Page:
‘Hardy tree fern’
Dicksonia antarctica is the most commonly grown tree fern in colder climates. It has become very popular in the last decade with garden design programmes showcasing it as a feature plant giving your garden a tropical edge. The species gets its common name ‘Tasmanian Tree Fern’ from it’s abundance in the cool damp forests of Tasmania, the species is unique to Australia and can also be found in Victoria and New South Wales.
Carbon dating techniques have shown tree ferns date back to the Jurassic period. Tree ferns are unique instead of having a woody stem covered in a protective bark like a tree for instance, the trunks or caudex of tree ferns are composed of rhizomes modified to grow vertically. The rhizome carries nutrients to and from the fronds and roots. The trunk is covered with a dense miss-mash of roots allowing moisture to be retained. At the top of the trunk there is a growing tip which produces a number lush green of fronds which act like leaves and can grow to several metres in length.
In its native habitat Dicksonia antarctica experiences temperatures as low as -13°C (8°F). I would always encourage people growing the species where prolonged frosts occur to protect plants. Its not worth running the risk of losing your fern to the cold.
Family Name: Cyatheaceae.
Common Names: Tasmanian Tree Fern, Hardy Tree Fern, Soft Tree Fern, Australian Tree Fern
Position: Partial to full shade.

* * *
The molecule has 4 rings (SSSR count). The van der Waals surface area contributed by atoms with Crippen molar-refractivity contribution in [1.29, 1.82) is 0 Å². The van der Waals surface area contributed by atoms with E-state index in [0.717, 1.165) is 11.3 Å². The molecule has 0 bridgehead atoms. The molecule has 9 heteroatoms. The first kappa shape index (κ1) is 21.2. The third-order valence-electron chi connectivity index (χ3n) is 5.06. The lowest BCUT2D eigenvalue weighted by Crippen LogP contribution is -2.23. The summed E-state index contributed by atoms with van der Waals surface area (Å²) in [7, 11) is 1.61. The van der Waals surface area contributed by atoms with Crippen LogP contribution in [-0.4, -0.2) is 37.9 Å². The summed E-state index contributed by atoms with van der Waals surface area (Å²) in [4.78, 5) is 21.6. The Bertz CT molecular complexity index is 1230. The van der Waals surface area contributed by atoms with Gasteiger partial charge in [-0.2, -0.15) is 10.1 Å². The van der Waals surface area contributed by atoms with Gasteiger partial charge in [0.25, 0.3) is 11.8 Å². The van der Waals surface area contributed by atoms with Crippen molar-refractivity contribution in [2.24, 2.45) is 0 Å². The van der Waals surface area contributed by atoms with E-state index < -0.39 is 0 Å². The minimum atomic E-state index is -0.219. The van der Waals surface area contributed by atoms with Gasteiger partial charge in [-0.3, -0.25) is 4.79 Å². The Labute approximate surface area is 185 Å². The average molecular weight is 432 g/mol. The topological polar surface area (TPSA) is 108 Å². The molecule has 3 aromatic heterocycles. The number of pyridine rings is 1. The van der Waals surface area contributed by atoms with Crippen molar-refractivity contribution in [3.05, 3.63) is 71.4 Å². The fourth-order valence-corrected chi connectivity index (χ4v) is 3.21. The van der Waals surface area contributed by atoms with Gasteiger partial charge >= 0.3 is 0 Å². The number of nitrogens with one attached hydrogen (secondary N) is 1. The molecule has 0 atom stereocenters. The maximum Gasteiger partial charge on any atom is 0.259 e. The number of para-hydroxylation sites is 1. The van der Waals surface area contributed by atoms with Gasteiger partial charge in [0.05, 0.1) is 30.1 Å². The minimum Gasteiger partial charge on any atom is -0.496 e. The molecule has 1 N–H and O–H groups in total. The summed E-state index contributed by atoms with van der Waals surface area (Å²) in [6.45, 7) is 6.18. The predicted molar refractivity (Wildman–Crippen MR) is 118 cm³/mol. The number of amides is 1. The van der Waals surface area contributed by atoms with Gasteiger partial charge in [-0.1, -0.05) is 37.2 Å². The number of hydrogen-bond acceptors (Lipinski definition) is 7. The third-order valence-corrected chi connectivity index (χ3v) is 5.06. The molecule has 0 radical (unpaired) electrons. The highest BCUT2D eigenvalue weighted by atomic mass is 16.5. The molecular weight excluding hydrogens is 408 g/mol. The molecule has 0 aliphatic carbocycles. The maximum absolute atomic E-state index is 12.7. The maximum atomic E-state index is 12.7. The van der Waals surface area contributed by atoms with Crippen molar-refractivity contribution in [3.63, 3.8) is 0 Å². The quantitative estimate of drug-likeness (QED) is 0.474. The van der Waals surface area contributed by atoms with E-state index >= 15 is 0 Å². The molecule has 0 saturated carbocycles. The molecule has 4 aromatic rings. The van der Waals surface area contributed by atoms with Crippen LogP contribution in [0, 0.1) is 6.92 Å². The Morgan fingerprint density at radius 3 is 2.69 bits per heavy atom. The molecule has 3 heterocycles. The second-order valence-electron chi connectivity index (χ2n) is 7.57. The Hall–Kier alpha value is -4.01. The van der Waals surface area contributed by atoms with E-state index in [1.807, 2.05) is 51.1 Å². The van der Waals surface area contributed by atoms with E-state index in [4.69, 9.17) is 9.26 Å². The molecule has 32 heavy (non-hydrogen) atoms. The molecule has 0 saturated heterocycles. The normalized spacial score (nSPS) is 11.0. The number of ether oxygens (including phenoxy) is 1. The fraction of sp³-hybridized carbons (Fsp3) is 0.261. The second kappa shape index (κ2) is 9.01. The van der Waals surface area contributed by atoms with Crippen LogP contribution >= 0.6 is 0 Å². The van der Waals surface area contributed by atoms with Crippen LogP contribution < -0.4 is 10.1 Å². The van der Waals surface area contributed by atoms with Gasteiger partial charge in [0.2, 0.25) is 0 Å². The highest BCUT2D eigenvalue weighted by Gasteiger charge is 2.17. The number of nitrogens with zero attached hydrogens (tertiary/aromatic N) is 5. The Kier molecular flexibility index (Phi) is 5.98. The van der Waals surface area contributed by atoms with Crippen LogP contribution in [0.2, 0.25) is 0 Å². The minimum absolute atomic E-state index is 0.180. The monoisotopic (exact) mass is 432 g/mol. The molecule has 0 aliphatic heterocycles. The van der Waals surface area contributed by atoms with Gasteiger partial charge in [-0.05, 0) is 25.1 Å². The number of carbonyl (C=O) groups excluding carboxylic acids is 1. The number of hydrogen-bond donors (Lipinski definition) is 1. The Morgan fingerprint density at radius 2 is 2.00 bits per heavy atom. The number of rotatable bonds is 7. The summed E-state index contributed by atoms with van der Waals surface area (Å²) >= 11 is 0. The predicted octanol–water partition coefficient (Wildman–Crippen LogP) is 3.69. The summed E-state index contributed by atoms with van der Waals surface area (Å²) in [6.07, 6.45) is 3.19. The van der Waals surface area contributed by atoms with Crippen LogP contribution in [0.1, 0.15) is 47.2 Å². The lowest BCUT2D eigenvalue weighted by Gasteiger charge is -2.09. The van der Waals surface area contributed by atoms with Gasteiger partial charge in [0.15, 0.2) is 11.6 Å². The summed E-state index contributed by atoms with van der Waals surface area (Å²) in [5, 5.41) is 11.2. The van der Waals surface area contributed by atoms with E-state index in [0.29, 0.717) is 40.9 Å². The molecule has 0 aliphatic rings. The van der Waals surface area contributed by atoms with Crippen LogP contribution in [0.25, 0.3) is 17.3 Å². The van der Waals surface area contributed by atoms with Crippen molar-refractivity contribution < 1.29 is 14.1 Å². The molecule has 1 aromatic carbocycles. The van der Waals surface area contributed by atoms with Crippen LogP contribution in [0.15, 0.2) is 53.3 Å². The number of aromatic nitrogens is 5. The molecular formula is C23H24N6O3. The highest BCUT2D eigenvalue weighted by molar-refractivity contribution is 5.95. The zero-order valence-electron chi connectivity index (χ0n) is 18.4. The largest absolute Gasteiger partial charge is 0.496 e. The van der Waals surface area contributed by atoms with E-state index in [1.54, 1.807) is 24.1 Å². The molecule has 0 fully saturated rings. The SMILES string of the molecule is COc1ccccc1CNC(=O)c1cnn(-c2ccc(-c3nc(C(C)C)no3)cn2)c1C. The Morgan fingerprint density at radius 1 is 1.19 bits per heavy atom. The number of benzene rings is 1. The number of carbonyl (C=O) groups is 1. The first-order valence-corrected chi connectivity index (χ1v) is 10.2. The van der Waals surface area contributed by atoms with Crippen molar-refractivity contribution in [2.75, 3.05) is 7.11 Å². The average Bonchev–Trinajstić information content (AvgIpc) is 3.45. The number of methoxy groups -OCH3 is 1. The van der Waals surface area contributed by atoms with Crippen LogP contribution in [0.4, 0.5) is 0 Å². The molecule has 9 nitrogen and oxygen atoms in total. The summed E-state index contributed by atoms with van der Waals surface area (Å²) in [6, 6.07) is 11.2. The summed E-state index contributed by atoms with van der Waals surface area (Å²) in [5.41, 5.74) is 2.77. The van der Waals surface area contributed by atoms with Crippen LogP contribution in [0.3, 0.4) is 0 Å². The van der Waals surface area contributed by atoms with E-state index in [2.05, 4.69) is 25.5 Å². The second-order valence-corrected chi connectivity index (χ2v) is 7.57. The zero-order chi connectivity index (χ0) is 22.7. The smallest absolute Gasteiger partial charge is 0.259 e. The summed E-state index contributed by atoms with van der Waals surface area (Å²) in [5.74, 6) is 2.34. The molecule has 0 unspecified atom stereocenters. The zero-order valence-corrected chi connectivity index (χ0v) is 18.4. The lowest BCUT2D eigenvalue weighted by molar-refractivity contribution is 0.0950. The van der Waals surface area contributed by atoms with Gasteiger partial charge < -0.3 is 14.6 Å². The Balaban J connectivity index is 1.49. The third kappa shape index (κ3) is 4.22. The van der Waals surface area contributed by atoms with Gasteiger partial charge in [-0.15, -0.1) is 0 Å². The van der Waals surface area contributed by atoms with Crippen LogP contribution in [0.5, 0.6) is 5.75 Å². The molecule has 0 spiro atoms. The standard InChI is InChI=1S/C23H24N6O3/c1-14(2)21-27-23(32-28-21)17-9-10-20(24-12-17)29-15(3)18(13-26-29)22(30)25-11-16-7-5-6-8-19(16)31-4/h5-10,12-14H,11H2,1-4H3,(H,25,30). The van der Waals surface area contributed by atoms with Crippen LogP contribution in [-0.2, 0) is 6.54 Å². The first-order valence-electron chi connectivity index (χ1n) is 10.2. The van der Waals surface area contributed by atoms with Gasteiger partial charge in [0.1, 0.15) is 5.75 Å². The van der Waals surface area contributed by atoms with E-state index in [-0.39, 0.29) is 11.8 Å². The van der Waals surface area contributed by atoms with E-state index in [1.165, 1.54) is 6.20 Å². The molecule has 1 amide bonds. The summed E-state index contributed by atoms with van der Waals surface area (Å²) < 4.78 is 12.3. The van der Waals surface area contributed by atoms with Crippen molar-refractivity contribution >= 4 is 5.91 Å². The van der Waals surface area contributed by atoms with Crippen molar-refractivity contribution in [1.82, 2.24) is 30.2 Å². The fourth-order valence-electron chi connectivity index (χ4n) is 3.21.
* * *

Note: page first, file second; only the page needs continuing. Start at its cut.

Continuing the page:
Soil: Humus-rich, neutral to acid soil.
Growth Rate: Slow.
Eventual spread: 6m.
Max Height: 10m (6m Cultivated).
Hardiness: Half Hardy – they are hardy down to -10°C and the foliage is hardy to -2°C.
Winter tips: Protect crown from frost by insulating with straw bound chicken wire.
Summer tips: Keep plants moist, water daily during the hotter periods.
The Tasmanian tree fern is the most commonly grown tree fern in the Northern hemisphere. This Australian tree fern came into the UK at the end of the 20th Century aboard ships returning from Australia.
The ships carrying goods back from the colonies used tree fern trunks as ballast or weights in their holds to prevent cargoes moving about in heavy seas. At docks around the South West of England the trunks were discarded on the quayside when ships were unloaded. It was here that people noticed these trunks were growing new fronds and that, in time, the ends of the trunks were turning upwards and starting to re-grow towards the light.
Nowadays when the Tasmanian tree ferns is exported it is sawn of top and bottom just leaving the trunk in the same way as the first ships did, however today the trunks turn up at your local garden centre and their not cheap! Some of the oldest tree ferns in the UK can still be found at gardens such as Trewidden and The Lost Gardens of Heligan. Read more
This short video shows the hardy tree fern Dicksonia antarctica growing abundantly in the cool damp forests of Victoria, its natural habitat.